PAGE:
Plot: The main plot of this novel is a menagerie of sorts because it combines ‘the quest’ and ‘overcoming the monster’. The only difference is the large amount of rising action before it becomes clear that Haven must go on her ‘quest’ with her people and fight the ‘monster’ herself. It isn’t until nearly halfway through the book that Haven’s kingdom is threatened because so much of the rising action is watching the attempts and failures of the other kingdoms to fight against Queen Kadia. Yet, it’s this reinforcement that makes it clear that Haven doesn’t stand a chance. Cue ‘Quest’.
Her ‘quest’ however is rather short-lived when she gets taken by Queen Kadia to be her prisoner/source of amusement/friend/sister. Wait, what? During Haven’s time in Cidra it becomes known that Queen Kadia may not be the most mentally stable. It’s also hinted at that something is wrong with the servants/slaves/townspeople. Yet, at no point in book one is it explained exactly what’s going on. Nor do we really get any insight into who Kadia is, which keeps her at arms length. Though, it doesn’t really make her more villainous to do so. This is disappointing because there’s obviously something in Kadia’s past, perhaps something that explains why she is the way she is, but no one ever ever tries to understand her or explain her odd behavior. They just pass her off straight away as ‘mad’. The only person who might know something is Nina, who remains suddenly mute at the end of the book.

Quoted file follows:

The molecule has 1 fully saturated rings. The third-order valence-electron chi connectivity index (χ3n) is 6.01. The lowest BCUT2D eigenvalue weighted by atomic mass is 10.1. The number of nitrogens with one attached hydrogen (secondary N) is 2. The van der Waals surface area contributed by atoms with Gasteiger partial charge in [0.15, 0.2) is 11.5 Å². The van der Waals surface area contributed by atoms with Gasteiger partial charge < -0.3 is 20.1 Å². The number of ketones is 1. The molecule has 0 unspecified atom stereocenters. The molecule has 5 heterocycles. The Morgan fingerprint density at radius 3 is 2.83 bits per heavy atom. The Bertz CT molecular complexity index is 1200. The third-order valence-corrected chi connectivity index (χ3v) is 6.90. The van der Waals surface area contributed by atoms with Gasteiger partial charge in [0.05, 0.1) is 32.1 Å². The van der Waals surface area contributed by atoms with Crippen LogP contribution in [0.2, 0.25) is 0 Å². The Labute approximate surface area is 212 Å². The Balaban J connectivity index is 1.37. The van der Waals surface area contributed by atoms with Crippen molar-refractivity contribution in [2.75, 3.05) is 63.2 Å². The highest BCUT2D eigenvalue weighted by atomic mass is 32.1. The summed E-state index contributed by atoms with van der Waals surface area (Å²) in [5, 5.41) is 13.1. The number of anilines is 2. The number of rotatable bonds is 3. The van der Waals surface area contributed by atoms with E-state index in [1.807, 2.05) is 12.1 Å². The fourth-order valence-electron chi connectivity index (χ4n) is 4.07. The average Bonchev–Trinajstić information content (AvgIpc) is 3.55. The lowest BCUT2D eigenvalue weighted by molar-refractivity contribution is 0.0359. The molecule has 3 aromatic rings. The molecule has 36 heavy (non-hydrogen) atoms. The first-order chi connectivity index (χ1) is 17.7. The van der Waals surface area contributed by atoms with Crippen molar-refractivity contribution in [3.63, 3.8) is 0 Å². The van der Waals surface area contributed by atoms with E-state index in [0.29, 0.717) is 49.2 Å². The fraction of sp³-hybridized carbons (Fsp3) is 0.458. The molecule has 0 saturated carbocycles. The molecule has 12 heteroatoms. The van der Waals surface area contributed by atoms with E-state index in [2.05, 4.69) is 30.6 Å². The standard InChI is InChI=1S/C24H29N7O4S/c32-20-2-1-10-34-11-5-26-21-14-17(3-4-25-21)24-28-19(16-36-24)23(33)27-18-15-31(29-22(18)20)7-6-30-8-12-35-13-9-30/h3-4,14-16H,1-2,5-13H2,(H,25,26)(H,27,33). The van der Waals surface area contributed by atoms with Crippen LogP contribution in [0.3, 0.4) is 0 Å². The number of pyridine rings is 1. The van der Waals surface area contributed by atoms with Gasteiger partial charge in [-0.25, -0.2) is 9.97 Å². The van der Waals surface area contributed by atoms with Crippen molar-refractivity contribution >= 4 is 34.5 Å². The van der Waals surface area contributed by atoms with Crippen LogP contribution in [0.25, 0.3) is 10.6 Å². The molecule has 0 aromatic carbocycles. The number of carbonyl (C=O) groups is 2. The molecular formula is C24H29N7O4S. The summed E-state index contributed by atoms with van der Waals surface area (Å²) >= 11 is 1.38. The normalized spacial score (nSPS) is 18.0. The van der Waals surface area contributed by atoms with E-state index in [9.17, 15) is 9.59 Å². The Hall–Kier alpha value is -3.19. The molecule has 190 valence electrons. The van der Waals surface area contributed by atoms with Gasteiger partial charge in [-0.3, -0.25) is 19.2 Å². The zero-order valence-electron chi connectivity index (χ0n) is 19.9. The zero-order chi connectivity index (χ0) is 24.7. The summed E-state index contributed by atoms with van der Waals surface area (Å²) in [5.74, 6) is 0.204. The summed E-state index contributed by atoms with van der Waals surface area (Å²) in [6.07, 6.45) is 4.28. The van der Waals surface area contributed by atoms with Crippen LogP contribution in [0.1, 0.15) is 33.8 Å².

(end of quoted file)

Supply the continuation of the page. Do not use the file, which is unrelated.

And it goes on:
Another unanswered question is the underground tunnel. The parts of the tunnel revealed to the reader are the jungle with tigers and a mirror room with hot water and strange water serpents, but what about the rest of the tunnel? It took them weeks to get through the tunnel. What other dark places did the group encounter? Were they really pushed to their limit? Because only nameless characters died in this tunnel and I’m also curious to know how they fed themselves for weeks underground. For all the talk about the tunnel being treacherous and dangerous, the group didn’t seem to have too much difficulty.
By the time they reach Cidra once more to fight ‘the monster’, Haven has freed the warriors of Seaburn, giving her an army, has gained a secret weapon against Kadia(Nina), and has managed to overcome all of her previous mental and physical plagues from her time in Kadia’s castle. Yet, instead of just killing Kadia when she has her blade at her throat, she gives the woman a last battle. Why? This I can’t understand. The folly behind giving the villain the opportunity to flee or worse, win, seems like a heroic cliche. The smart thing to do would be to cut off her head, especially when losing could be mean her kingdom and her people. Though, perhaps there is more closure for Haven in fighting her rather than murdering her. Either way, it’s not like Haven can die. So, what’s she truly risking by fighting Kadia in the end?
Even with the unanswered questions and the confusing things characters do at times, this book was quite an interesting read. There were hints pointing to something far more malevolent in the works. Not all the ‘good guys’ were strong. And there’s plenty of interesting, unexplained fantasy elements that keep people drawn in and thirsty for more. With that being said, I leave my rating of this book, ‘Haven’, at four stars.
Have you read ‘Haven’? What’d you think of it?
Let me know in the comments below!